"King Dagobert" (Roi Dagobert): There actually was an early Medieval King of the Franks named Dagobert. The song dates from the time of the French Revolution and the lyrics are somewhat less than flattering as they make fun of or ridicule Dagobert. My impression is that he was somewhat of a bumbler, an incompetent, always turning to his advisor St. Eloi Lui to straighten him out. Eric Satie quotes the tune in the third movement of his whimsical Vieux sequins et vieilles cuirasses (for piano). I have put the good king in a hunting scenario.”

You can find a detailed introduction and analysis of "In The Forest Of The King", written by Pierre LaPlante himself, in the WASBE World Magazine from December 2013 (available as free download for WASBE members on the website)


Grade 3.5

Troll Dance (2024) – 3’30” – Purchase at Oktavian Music

Thomas Doss (1966, Austria)

Austrian composer Thomas Doss

"Troll Dance" with the subtitle “Stadlinger Volkstanz” is a snappy, entertaining number by Thomas Doss, which was commissioned by the Musikverein Stadl-Paura in Austria and is dedicated to its conductor Klaus Eder. The Austrian composer Thomas Doss is known for his versatility. In addition to high-class serious works, he also knows how to write outstanding and motivating music for young bands and once again proves his versatility in "Troll Dance".

Doss on "Troll Dance": “Troll Dance is an enjoyable piece that is intended purely for entertainment and is intended to encourage people to dance along. In addition to various solos, the performers can also put themselves in the limelight with a spoken rhythm. However, these words do not make sense and can therefore sound different from the pronunciation of the words in the respective national languages of the musicians. Since the focus is primarily on ensuring a good mood, creative ideas are allowed.”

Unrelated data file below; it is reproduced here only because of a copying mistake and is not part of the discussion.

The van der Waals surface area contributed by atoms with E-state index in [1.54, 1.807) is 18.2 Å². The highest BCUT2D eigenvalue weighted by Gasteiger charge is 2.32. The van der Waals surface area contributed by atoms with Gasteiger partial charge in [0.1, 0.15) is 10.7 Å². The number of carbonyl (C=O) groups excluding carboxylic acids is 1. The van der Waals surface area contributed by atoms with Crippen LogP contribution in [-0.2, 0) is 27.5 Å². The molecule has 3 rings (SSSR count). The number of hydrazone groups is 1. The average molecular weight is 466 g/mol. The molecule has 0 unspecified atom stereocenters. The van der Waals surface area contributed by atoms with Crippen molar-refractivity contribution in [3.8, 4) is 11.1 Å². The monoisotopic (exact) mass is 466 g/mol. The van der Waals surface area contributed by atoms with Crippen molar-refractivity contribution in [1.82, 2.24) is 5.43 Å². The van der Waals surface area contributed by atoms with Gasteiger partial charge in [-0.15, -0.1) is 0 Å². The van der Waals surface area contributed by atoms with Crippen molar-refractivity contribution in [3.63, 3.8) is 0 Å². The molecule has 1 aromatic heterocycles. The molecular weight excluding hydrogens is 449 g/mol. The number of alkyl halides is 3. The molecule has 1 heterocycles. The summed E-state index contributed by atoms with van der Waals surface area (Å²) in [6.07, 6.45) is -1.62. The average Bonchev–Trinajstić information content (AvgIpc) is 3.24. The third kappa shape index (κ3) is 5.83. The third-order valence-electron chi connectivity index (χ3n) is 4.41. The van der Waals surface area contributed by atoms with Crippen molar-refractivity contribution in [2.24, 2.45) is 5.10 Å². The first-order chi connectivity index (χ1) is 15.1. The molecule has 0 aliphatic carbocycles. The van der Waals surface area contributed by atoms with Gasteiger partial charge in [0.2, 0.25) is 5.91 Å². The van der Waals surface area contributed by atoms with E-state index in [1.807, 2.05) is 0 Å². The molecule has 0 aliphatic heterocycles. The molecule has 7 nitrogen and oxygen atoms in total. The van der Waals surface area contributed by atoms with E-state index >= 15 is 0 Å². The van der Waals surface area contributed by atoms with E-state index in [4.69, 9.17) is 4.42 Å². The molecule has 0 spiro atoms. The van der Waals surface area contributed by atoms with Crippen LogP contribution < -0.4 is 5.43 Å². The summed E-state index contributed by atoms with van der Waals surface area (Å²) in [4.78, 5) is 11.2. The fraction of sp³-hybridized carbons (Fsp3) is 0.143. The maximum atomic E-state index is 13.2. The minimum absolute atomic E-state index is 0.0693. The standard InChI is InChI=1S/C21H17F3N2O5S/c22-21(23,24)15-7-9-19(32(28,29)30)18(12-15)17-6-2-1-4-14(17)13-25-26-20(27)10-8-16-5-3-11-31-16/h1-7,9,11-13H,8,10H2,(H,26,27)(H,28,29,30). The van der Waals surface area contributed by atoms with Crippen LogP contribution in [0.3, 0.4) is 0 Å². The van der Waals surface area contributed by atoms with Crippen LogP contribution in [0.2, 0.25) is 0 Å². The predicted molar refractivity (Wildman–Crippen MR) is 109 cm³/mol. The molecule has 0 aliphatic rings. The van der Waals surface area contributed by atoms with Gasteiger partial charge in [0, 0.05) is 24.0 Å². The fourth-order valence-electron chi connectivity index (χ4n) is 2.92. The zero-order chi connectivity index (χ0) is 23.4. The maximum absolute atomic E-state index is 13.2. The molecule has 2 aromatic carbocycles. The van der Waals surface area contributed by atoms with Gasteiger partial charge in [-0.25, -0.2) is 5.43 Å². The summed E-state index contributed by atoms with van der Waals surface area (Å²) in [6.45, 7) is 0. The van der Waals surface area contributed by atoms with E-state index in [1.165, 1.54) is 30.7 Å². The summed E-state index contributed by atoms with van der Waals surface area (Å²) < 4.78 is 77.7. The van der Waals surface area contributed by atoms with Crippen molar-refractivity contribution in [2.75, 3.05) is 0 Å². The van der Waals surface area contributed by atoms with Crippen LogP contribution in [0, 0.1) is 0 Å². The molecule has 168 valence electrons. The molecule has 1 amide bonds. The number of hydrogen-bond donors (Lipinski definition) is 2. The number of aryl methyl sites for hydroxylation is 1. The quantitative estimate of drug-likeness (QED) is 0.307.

More on Thomas Doss


Grade 3

Merry Music (1983) – 5’20 – Purchase at Edition Musica Budapest

Frigyes Hidas (1928 - 2007, Hungary)

The Hungarian composer Frigyes Hidas

The Hungarian composer Frigyes Hidas (1928-2007) wrote his "Vidám Zene" (Merry Music) in the entertaining dance style of the folklore of his homeland. The main theme is cheerful, almost naive in its bipartiteness, but in the spirit of carefree joy. The entire piece thrives on the simplicity of its three-part structure (A-B-A). The middle section of the piece is very mischievous, led by a kind of tango rhythm, sprinkled with trombone glissandi. After some time, it transforms into a wistful alto saxophone solo that gradually increases in legato (surrounded by eighth-note arpeggios in the woodwinds), but then retreats and fades away to make room for the cheerful tones of the reprise of the first part.

Although Frigyes Hidas composed in all genres, he achieved international fame and recognition primarily for his chamber music for brass instruments and his works written for wind ensembles and wind orchestras. Full of humor and extremely effective, Merry Music is one of his best-known and most popular works.


Commenting has been turned off.
bottom of page